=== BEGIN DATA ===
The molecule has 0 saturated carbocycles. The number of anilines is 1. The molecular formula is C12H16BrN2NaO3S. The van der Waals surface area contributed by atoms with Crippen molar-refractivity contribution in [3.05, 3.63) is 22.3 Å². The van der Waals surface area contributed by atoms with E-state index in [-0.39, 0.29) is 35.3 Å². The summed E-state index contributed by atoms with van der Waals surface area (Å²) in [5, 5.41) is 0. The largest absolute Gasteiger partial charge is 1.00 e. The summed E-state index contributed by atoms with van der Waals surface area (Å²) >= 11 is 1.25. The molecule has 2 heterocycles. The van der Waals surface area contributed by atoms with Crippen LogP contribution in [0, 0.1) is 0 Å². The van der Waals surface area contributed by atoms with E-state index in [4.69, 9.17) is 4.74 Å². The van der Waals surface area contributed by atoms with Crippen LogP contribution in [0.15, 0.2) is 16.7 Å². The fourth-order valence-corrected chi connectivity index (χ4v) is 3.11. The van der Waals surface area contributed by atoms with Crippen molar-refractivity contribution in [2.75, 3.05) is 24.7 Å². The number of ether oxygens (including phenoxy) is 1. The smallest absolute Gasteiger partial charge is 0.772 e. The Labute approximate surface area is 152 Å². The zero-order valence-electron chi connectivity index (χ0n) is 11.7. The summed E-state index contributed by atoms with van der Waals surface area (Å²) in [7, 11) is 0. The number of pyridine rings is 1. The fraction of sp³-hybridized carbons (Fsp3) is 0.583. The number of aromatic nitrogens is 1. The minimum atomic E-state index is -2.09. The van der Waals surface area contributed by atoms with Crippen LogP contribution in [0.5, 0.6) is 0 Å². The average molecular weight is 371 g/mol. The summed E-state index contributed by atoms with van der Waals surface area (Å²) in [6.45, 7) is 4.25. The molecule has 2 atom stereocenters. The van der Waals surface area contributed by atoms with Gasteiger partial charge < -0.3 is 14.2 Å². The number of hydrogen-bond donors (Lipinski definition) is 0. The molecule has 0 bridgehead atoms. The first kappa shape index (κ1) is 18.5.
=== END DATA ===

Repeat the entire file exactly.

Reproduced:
The molecule has 0 saturated carbocycles. The number of anilines is 1. The molecular formula is C12H16BrN2NaO3S. The van der Waals surface area contributed by atoms with Crippen molar-refractivity contribution in [3.05, 3.63) is 22.3 Å². The van der Waals surface area contributed by atoms with E-state index in [-0.39, 0.29) is 35.3 Å². The summed E-state index contributed by atoms with van der Waals surface area (Å²) in [5, 5.41) is 0. The largest absolute Gasteiger partial charge is 1.00 e. The summed E-state index contributed by atoms with van der Waals surface area (Å²) >= 11 is 1.25. The molecule has 2 heterocycles. The van der Waals surface area contributed by atoms with Crippen LogP contribution in [0, 0.1) is 0 Å². The van der Waals surface area contributed by atoms with E-state index in [4.69, 9.17) is 4.74 Å². The van der Waals surface area contributed by atoms with Crippen LogP contribution in [0.15, 0.2) is 16.7 Å². The fourth-order valence-corrected chi connectivity index (χ4v) is 3.11. The van der Waals surface area contributed by atoms with Crippen molar-refractivity contribution in [2.75, 3.05) is 24.7 Å². The number of ether oxygens (including phenoxy) is 1. The smallest absolute Gasteiger partial charge is 0.772 e. The Labute approximate surface area is 152 Å². The zero-order valence-electron chi connectivity index (χ0n) is 11.7. The summed E-state index contributed by atoms with van der Waals surface area (Å²) in [7, 11) is 0. The number of pyridine rings is 1. The fraction of sp³-hybridized carbons (Fsp3) is 0.583. The number of aromatic nitrogens is 1. The minimum atomic E-state index is -2.09. The van der Waals surface area contributed by atoms with Crippen LogP contribution in [0.5, 0.6) is 0 Å². The average molecular weight is 371 g/mol. The summed E-state index contributed by atoms with van der Waals surface area (Å²) in [6.45, 7) is 4.25. The molecule has 2 atom stereocenters. The van der Waals surface area contributed by atoms with Gasteiger partial charge < -0.3 is 14.2 Å². The number of hydrogen-bond donors (Lipinski definition) is 0. The molecule has 0 bridgehead atoms. The first kappa shape index (κ1) is 18.5.